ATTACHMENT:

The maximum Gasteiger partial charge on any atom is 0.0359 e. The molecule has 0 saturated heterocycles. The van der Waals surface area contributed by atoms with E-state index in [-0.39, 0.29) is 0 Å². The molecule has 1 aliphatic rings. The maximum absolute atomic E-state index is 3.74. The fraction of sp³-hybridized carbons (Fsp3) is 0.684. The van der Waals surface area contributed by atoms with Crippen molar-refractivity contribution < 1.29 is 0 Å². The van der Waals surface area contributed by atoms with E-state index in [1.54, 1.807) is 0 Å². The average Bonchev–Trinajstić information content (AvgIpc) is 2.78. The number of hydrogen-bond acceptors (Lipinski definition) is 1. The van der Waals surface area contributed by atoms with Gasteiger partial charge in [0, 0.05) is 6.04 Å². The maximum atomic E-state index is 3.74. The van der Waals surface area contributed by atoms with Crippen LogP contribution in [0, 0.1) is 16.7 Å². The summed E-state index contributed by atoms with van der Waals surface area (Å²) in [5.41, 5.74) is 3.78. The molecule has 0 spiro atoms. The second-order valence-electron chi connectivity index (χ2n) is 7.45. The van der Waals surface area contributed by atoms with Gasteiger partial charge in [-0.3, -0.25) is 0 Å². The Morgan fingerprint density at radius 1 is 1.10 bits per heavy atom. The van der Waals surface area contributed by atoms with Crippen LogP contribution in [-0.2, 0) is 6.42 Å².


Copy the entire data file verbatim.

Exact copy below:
The maximum Gasteiger partial charge on any atom is 0.0359 e. The molecule has 0 saturated heterocycles. The van der Waals surface area contributed by atoms with E-state index in [-0.39, 0.29) is 0 Å². The molecule has 1 aliphatic rings. The maximum absolute atomic E-state index is 3.74. The fraction of sp³-hybridized carbons (Fsp3) is 0.684. The van der Waals surface area contributed by atoms with Crippen molar-refractivity contribution < 1.29 is 0 Å². The van der Waals surface area contributed by atoms with E-state index in [1.54, 1.807) is 0 Å². The average Bonchev–Trinajstić information content (AvgIpc) is 2.78. The number of hydrogen-bond acceptors (Lipinski definition) is 1. The van der Waals surface area contributed by atoms with Gasteiger partial charge in [0, 0.05) is 6.04 Å². The maximum atomic E-state index is 3.74. The van der Waals surface area contributed by atoms with Crippen LogP contribution in [0, 0.1) is 16.7 Å². The summed E-state index contributed by atoms with van der Waals surface area (Å²) in [5.41, 5.74) is 3.78. The molecule has 0 spiro atoms. The second-order valence-electron chi connectivity index (χ2n) is 7.45. The van der Waals surface area contributed by atoms with Gasteiger partial charge in [-0.3, -0.25) is 0 Å². The Morgan fingerprint density at radius 1 is 1.10 bits per heavy atom. The van der Waals surface area contributed by atoms with Crippen LogP contribution in [-0.2, 0) is 6.42 Å².